The long-lived flathead V8 engine was replaced for 1954 by a 239 cubic inch overhead valve Y-block unit, marking the end of an era. This engine produced 130 hp (97 kW) with a two-barrel carburetor. An impressive 160 hp (119 kW) 256 CI version with a Holley four-barrel was available in the official-use-only law enforcement model. The six-cylinder was up to 223 cu in (3.7 L) and now produced 115 hp.[9] Another new addition was the "Crestline Skyliner" two-door hardtop, which featured an acrylic glass panel over the front half of the roof. Also added was the new "Astra-Dial Control Panel" speedometer, which has a clear, plastic covering on the top, which let sunlight illuminate it in the day-time.[10][11] New power accessories included a four-way power front seat.[2] The "woody" Country Squire wagon now used artificial fiberglass panels but remained the most expensive Ford.

Australian production

The 1952 Ford was also produced by Ford Australia from October 1952 to 1955. A four-door sedan was offered as the V8 Customline and a two-door coupe utility was marketed as the V8 Mainline Utility. Along with the general improvements for all 1952 Fords, the Australian-assembled model also got increased ground clearance to better cope with Australian road conditions.[12] The Utility was developed by Ford Australia using the chassis of the US Ford two-door convertible. Both models were updated in 1953 and 1954 along the lines of the US Fords and were powered by a 110 hp (82 kW) iteration of the 3.9 litre Flathead V8 which went into Australian production in 1952.[12][13] The Australian 1954s (arriving in June 1954) retained the flathead V8 rather than the new overhead-valve unit used in the United States, but received some visual alterations mostly consisting of additional chrome. The bumpers were deeper, wraparound units, while the taillights were redesigned, a full length chrome strip was fitted along the side, and an airplane-shaped bonnet ornament was fitted. The interior was now available in either Vynex or leather.[14]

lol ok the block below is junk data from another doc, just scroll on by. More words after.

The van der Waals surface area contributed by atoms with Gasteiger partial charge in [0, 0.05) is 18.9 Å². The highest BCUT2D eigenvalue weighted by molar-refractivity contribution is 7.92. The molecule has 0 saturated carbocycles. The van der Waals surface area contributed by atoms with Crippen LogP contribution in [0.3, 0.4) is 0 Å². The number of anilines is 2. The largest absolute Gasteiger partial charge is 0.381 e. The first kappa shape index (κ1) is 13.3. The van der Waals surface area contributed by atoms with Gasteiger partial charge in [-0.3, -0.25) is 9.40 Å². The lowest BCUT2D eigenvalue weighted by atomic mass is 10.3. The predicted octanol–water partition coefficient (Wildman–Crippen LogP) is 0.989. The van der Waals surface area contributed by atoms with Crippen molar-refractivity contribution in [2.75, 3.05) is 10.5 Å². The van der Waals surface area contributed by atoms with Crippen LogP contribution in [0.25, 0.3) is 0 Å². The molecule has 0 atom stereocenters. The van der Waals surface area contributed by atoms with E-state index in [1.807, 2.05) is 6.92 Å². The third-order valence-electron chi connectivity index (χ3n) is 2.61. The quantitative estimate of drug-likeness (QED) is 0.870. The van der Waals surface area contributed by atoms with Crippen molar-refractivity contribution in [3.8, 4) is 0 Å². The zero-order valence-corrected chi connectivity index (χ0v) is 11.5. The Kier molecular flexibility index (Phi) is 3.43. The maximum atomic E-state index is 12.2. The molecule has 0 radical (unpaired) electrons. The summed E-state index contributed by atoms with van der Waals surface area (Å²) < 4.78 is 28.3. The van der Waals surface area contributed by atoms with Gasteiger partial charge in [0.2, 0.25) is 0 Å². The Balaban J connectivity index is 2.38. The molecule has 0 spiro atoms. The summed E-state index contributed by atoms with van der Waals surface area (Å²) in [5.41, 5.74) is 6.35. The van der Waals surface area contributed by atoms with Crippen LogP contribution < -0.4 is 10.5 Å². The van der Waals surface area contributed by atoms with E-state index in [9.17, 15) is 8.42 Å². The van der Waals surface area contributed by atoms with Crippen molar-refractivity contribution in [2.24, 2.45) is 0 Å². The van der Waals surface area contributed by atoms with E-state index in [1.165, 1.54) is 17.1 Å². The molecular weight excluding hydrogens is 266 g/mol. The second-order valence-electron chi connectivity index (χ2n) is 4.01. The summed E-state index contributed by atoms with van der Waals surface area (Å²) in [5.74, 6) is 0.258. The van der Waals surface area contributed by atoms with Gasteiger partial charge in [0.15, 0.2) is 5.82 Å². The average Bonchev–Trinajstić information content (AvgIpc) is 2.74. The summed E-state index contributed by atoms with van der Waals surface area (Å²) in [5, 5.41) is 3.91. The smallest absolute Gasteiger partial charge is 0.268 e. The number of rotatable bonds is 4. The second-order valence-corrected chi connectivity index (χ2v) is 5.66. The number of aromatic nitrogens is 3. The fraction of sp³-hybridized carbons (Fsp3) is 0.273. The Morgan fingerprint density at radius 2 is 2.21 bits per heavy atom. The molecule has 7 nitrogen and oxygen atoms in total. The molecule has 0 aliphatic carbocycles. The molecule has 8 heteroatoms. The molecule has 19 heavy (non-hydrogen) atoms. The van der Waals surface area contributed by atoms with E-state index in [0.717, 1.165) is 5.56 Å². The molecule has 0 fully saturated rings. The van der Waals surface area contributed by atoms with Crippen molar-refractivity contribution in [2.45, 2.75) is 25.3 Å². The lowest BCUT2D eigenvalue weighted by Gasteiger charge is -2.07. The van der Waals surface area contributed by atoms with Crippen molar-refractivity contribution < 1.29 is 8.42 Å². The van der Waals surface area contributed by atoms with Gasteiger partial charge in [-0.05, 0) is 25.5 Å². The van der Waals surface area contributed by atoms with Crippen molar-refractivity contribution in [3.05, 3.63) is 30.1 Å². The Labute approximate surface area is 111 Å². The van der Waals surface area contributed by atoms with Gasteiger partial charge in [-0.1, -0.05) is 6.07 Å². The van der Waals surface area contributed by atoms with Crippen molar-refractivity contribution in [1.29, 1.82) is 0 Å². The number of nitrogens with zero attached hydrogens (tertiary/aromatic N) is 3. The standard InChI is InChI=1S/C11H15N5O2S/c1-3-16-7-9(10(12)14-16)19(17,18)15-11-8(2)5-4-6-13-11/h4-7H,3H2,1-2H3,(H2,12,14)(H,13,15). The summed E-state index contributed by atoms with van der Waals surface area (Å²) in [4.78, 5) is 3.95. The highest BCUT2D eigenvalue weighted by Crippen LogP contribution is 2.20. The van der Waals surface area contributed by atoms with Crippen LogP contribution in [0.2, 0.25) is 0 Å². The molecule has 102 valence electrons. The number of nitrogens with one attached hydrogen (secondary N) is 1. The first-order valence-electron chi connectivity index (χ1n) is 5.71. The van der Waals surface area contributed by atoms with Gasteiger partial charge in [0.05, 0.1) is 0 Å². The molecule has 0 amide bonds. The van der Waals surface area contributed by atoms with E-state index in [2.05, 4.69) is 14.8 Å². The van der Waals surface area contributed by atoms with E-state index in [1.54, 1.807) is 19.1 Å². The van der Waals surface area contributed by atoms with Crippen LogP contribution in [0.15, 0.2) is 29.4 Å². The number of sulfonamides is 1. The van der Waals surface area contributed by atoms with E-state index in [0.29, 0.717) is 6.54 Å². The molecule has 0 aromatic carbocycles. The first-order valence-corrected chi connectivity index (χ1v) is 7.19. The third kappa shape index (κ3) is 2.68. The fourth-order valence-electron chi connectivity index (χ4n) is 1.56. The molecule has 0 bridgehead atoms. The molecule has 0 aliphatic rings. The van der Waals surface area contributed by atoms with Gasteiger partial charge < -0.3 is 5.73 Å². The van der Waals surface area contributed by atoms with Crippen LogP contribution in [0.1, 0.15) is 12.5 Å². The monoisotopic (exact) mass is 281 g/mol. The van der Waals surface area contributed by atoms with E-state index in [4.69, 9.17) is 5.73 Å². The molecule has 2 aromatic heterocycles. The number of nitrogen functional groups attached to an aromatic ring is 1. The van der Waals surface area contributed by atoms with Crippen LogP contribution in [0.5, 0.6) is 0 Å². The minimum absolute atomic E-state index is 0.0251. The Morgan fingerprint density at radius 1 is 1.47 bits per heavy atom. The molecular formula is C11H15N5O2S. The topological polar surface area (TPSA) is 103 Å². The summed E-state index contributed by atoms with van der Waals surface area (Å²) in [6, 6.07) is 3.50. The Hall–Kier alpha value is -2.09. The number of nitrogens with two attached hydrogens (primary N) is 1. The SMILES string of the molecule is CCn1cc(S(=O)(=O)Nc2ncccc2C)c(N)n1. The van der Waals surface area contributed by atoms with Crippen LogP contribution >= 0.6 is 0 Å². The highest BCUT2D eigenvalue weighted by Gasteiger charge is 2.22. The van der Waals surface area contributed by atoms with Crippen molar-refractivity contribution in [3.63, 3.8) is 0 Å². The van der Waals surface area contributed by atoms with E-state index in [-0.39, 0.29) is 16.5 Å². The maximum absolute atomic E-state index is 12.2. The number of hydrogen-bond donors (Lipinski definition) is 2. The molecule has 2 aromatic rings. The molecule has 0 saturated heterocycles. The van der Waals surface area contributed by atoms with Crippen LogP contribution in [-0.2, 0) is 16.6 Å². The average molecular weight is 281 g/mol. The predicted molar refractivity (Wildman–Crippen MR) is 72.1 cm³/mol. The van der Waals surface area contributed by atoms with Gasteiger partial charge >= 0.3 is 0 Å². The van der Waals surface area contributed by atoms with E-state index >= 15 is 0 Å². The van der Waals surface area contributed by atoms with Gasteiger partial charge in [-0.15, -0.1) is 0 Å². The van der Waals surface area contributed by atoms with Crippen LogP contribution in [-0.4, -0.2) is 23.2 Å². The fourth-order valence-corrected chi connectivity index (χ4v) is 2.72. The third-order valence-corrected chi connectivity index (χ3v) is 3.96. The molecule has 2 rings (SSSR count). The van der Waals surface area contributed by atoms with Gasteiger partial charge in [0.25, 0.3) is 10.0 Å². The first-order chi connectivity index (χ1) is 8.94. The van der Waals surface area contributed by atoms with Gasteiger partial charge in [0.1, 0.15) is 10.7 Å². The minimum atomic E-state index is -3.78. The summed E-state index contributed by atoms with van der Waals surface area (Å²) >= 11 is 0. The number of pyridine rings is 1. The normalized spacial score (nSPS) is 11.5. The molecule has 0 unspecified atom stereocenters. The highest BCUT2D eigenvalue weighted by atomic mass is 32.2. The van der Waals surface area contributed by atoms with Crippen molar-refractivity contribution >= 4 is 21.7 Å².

1. ^ a b 1952 Ford Courier Sedan Delivery sales brochure cover Retrieved on 31 December 2009
  2. ^ a b c d e f g Flory Jr., J. "Kelly" (2008). American Cars, 1946–1959 Every Model Every Year. McFarland & Company, Inc., Publishers. ISBN 978-0-7864-3229-5.
  3. ^ "Directory Index: Ford/1952_Ford/1952_Ford_Brochure". Retrieved 2012-05-31.
  4. ^ "Directory Index: Ford/1952_Ford/1952_Ford_Brochure". Retrieved 2012-05-31.
  5. ^ "Archived copy". Archived from the original on 2015-02-27. Retrieved 2015-02-27.CS1 maint: archived copy as title (link)
  6. ^ "Directory Index: Ford/1953_Ford/1953_Ford_Owners_Manual". Retrieved 2012-05-31.
  7. ^ "Directory Index: Ford/1953_Ford/1953_Ford_Owners_Manual". Retrieved 2012-05-31.
  8. ^ Russel Perry-Original Invoice Cost
  9. ^ "Directory Index: Ford/1954_Ford/1954 Ford Six Brochure". Retrieved 2012-05-31.
  10. ^ "Directory Index: Ford/1954_Ford/1954_Ford_Brochure". Retrieved 2012-05-31.
  11. ^ Flory, Jr., J. "Kelly" (2008). American Cars, 1946-1959 Every Model Every Year. McFarland. ISBN 978-0-7864-3229-5.
  12. ^ a b "New Ford V8 on display". Portland Guardian. Portland, Victoria, Australia. 109 (90). 1952-10-06.
  13. ^ Norm Darwin, The History of Ford in Australia, 1986, pages 126-131
  14. ^ "Face Lift for 1954 Ford". The Sydney Morning Herald. 124 (36, 354). 28 June 1954. p. 6. Retrieved 13 January 2015.

Further reading

  • David L. Lewis (2005). 100 Years of Ford. Publications International. pp. 153–163. ISBN 0-7853-7988-6.

External links

This page was last edited on 4 March 2020, at 02:44